Jane Addams was an author with a fascinating and peculiar style. Her writing was all about her settlement work and social justice philosophy, but she had a delicate hand. She infused her philosophy with stories, weaving like lace her world view and ideas into the tapestry of the human drama and sometimes shocking socioeconomic realities she presented in her writing. I admire Jane Addams as a writer. In addition to publishing dozens of articles and pamphlets, she published eleven books in her lifetime. And it is my intention to own a first edition copy of every single one of them.
This is what I do. I embrace with wholeheartedness the historical subjects I study. I am no dispassionate historian, and I am always looking for tangible ways to connect with the past. As an editor, I always ground my analysis of history by the words on the pages of the historical documents with which I am so lucky to work. But I also know that weaving my historical enthusiasm into my scholarly writing, using threads from the connectedness I cultivate in my work, makes me a better historian. Perhaps, I, too, have a peculiar style.
Also like Jane Addams, I am a lover of books. My ever growing personal collection of 1,500-ish weighs heavy the bookcases in my modest 1919 bungalow. Like Jane Addams, I am an author, although my two books hold no candle to her eleven. Like Jane Addams, I also take great joy in owning, giving, and receiving books that matter to me. I appreciate Addams’s particular delight in collecting books associated with her friends and the people she admired. As Addams wrote the writer and editor Richard Watson Gilder in 1903: “The little book of Lincoln I knew very well but splendidly forgot that you had edited it. I need not say that I shall prize [it] more than before—which means a great deal.”
Having studied the papers of Jane Addams for four years now, I have come to see Jane Addams the woman as a distant friend. The project of collecting her books means a great deal to me. It feels a natural way to connect with her across the distance of the years between us. I am also drawn to Addams’s books because history has undervalued her contributions as an author. To most people who know of her, Jane Addams is Hull-House. She is a social worker and reformer. She is a campaigner for suffrage, for the short-lived Progressive Party, and for world peace. Indeed, all good and well deserved descriptions of her. Yet despite the fact that she published eleven books, she is rarely defined as an author, and with the exception of Twenty-Years at Hull-House, her books are not widely read or known today.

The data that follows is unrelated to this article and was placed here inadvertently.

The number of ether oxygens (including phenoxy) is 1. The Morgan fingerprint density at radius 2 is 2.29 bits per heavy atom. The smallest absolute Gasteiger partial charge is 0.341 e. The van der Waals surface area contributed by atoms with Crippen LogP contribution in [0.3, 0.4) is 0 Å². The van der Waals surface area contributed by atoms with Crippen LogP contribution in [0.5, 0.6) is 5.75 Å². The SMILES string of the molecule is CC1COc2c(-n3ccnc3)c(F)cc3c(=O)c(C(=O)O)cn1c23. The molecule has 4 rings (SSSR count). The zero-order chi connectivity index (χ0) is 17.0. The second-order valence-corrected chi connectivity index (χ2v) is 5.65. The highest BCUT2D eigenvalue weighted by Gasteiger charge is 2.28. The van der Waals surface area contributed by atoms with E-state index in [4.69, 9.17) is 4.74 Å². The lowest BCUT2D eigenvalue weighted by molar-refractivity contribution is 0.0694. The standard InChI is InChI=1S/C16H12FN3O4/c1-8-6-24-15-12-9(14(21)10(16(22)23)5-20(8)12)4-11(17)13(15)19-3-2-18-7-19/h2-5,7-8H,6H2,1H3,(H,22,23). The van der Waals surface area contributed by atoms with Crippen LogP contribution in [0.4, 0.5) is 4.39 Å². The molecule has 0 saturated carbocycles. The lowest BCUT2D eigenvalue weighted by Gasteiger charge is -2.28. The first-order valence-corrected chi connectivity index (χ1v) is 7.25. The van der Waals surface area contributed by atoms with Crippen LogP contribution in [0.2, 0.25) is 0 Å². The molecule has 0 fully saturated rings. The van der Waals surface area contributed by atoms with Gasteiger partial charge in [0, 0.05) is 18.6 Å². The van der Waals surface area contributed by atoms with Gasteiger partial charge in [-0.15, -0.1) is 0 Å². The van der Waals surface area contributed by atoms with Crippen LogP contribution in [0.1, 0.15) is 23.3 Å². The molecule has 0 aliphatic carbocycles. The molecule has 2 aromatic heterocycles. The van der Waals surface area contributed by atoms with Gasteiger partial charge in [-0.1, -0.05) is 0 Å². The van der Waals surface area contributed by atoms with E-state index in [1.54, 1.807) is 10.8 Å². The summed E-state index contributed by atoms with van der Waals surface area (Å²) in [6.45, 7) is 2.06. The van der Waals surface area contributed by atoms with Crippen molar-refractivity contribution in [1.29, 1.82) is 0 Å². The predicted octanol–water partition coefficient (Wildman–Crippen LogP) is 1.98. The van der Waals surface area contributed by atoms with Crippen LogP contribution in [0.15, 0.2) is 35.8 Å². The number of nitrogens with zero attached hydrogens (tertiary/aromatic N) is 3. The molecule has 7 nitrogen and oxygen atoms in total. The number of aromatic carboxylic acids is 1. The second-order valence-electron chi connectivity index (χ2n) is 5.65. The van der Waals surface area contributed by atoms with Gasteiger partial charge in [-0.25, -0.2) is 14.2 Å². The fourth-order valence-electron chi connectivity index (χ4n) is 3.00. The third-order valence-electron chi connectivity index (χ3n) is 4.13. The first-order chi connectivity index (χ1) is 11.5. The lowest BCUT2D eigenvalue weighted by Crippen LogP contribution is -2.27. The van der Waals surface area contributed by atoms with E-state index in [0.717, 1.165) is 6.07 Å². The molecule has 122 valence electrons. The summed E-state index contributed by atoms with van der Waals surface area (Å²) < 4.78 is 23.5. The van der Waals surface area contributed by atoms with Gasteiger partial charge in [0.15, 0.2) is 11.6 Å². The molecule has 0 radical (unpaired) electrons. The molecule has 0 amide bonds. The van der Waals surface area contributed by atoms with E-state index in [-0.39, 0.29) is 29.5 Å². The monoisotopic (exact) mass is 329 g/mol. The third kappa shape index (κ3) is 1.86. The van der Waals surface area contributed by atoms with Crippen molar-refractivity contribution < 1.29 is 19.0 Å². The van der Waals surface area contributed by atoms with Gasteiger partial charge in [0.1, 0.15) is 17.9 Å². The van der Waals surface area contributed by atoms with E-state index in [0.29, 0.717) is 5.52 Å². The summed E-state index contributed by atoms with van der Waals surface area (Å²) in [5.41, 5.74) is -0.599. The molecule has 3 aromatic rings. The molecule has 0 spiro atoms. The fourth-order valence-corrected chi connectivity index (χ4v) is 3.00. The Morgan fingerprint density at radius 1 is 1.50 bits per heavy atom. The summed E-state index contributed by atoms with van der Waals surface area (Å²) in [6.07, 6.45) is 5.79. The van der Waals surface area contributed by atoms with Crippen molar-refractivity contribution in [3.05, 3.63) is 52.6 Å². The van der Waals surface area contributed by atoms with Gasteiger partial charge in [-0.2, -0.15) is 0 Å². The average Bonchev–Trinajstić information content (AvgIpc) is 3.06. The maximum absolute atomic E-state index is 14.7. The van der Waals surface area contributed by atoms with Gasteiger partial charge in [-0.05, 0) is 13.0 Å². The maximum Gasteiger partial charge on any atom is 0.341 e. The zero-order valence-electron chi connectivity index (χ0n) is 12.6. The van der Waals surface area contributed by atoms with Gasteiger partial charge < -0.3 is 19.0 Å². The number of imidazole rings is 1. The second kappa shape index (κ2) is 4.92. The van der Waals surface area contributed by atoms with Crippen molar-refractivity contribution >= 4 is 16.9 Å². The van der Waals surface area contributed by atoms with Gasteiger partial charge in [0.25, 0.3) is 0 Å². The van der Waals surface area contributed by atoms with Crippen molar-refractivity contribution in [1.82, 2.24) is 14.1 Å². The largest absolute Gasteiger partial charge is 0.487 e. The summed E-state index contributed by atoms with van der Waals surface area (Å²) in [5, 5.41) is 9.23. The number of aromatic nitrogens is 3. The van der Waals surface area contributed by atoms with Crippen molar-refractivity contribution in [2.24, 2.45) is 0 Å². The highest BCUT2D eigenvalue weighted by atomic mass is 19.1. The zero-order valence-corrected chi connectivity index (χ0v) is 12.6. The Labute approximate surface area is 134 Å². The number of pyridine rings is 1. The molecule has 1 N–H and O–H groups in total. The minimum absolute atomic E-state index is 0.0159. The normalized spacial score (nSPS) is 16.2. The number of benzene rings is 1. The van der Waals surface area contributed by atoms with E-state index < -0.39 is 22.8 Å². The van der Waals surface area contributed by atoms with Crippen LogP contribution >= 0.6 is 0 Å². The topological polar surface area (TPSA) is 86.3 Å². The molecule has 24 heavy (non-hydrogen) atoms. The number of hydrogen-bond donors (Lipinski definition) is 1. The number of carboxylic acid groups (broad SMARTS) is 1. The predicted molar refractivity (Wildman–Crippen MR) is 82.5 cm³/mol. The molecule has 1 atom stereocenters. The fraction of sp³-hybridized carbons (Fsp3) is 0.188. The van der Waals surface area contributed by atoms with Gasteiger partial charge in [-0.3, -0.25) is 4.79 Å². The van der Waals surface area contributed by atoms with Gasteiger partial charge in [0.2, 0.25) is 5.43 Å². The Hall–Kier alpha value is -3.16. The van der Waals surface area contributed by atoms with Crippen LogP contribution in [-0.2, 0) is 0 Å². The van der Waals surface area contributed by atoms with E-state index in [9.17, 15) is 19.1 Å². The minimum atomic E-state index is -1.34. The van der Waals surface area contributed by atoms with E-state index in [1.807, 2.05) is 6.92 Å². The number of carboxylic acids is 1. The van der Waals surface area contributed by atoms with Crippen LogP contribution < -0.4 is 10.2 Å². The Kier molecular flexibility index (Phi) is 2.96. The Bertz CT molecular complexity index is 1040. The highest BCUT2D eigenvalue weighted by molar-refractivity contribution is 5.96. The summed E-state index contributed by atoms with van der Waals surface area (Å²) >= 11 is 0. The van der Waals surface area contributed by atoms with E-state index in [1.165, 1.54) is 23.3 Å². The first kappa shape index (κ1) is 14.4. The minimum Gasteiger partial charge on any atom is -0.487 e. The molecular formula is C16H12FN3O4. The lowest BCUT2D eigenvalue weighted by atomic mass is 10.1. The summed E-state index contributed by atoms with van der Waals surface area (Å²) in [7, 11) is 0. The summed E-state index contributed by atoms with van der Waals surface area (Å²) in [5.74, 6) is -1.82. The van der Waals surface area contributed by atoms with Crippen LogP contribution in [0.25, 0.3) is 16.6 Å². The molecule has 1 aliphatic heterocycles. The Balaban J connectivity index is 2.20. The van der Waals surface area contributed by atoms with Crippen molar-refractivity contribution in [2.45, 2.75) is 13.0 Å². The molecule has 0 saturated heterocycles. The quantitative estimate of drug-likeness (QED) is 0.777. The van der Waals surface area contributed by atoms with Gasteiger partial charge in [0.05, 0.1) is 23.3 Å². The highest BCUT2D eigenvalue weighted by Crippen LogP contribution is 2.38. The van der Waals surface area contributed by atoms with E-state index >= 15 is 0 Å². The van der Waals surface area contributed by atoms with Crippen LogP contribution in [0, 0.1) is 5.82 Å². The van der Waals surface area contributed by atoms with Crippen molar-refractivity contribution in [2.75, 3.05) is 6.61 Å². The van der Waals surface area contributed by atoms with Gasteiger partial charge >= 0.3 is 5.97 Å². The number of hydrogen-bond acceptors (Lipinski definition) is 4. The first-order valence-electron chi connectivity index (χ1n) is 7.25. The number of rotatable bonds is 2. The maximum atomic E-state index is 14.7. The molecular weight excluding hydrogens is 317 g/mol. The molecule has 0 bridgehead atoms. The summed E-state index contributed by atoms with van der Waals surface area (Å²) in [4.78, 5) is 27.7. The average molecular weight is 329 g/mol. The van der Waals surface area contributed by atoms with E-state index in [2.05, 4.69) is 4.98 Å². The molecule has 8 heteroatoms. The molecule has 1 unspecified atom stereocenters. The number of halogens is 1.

I am not a voice in the wilderness on the merits of Jane Addams’s literary significance. Her books are digitized on platforms like Internet Archive. Her writing inspired an excellent writer’s biography, Jane Addams: A Writer’s Life, and selections from Twenty-Years at Hull-House often appear in literary or historical anthologies. As well, in recent years, the University of Illinois Press has made her books more accessible, publishing them in paper with rich introductions to provide important historical contexts and bringing back into print the rarer among them.
Perhaps you, like so many people interested in the life and times of Jane Addams, have read one or more of the many biographies about her life. But have you read one of Jane Addams’s own books? If the answer is no, I encourage you to do so. To read her books is to know her better by seeing how she packaged her social reform knowledge for a wide audience. And, by the way, if it suits you to purchase a first edition copy in order to fulfil this imperative, and then if you find you have not the shelf space to accommodate it, I will happily take it off your hands.
Thus far, I have collected five first editions in various states of condition. I have The Second Twenty-Years at Hull-House, My Friend, Julia Lathrop, The Spirit of Youth and the City Streets, A New Conscience and an Ancient Evil , and Twenty Years at Hull-House. The condition of my copy of Twenty Years at Hull-House is a bit rough, or, perhaps, I should say that it is delicate, like Jane’s soft employment of her bold philosophical ideas in her writing. No matter. It is my favorite, partly because of the lovely etching on the cover by Frank Hazenplug and the drawings scattered throughout by Norah Hamilton, both of these artists Hull-House residents. Because of their contributions to the book, Jane Addams wrote that it was “quite a Hull-House effort.” The book is quintessential Jane Addams, beautiful in its connections to the critical reform work she conducted in Chicago, to the settlement house that made her famous, and to the extraordinary people who lived and worked with her there.